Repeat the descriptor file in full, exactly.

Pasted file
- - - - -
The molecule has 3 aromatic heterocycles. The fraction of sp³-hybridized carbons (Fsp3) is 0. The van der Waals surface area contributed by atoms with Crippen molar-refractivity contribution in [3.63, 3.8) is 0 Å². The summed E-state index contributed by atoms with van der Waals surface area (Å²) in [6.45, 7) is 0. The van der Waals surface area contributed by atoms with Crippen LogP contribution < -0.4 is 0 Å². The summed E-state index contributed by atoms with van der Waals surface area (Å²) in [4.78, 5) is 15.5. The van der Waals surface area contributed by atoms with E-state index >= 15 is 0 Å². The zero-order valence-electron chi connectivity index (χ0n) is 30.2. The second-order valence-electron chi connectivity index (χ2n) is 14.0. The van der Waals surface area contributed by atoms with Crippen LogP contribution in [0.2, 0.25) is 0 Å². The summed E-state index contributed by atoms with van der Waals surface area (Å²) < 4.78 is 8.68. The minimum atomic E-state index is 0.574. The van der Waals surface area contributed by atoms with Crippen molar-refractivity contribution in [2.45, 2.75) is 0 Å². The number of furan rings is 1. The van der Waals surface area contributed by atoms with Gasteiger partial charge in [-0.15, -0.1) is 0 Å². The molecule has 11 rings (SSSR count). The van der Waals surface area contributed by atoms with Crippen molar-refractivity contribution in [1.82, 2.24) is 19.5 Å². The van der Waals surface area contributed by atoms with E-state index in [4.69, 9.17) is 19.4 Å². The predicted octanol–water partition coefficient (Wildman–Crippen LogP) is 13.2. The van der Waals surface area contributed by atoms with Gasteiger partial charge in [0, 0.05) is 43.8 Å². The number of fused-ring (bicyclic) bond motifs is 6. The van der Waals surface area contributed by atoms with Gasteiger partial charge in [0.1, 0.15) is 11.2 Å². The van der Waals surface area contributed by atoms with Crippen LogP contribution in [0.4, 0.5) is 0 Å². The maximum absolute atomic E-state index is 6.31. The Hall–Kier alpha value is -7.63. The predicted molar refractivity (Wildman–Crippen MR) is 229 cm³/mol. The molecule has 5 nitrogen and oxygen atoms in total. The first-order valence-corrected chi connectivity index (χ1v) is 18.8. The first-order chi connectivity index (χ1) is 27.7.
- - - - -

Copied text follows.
The molecule has 3 aromatic heterocycles. The fraction of sp³-hybridized carbons (Fsp3) is 0. The van der Waals surface area contributed by atoms with Crippen molar-refractivity contribution in [3.63, 3.8) is 0 Å². The summed E-state index contributed by atoms with van der Waals surface area (Å²) in [6.45, 7) is 0. The van der Waals surface area contributed by atoms with Crippen LogP contribution < -0.4 is 0 Å². The summed E-state index contributed by atoms with van der Waals surface area (Å²) in [4.78, 5) is 15.5. The van der Waals surface area contributed by atoms with E-state index >= 15 is 0 Å². The zero-order valence-electron chi connectivity index (χ0n) is 30.2. The second-order valence-electron chi connectivity index (χ2n) is 14.0. The van der Waals surface area contributed by atoms with Crippen LogP contribution in [0.2, 0.25) is 0 Å². The summed E-state index contributed by atoms with van der Waals surface area (Å²) < 4.78 is 8.68. The minimum atomic E-state index is 0.574. The van der Waals surface area contributed by atoms with Crippen molar-refractivity contribution in [2.45, 2.75) is 0 Å². The number of furan rings is 1. The van der Waals surface area contributed by atoms with Gasteiger partial charge in [-0.15, -0.1) is 0 Å². The molecule has 11 rings (SSSR count). The van der Waals surface area contributed by atoms with Crippen molar-refractivity contribution in [1.82, 2.24) is 19.5 Å². The van der Waals surface area contributed by atoms with E-state index in [4.69, 9.17) is 19.4 Å². The predicted octanol–water partition coefficient (Wildman–Crippen LogP) is 13.2. The van der Waals surface area contributed by atoms with Gasteiger partial charge in [0, 0.05) is 43.8 Å². The number of fused-ring (bicyclic) bond motifs is 6. The van der Waals surface area contributed by atoms with Gasteiger partial charge in [0.1, 0.15) is 11.2 Å². The van der Waals surface area contributed by atoms with Crippen LogP contribution in [0.4, 0.5) is 0 Å². The maximum absolute atomic E-state index is 6.31. The Hall–Kier alpha value is -7.63. The predicted molar refractivity (Wildman–Crippen MR) is 229 cm³/mol. The molecule has 5 nitrogen and oxygen atoms in total. The first-order valence-corrected chi connectivity index (χ1v) is 18.8. The first-order chi connectivity index (χ1) is 27.7.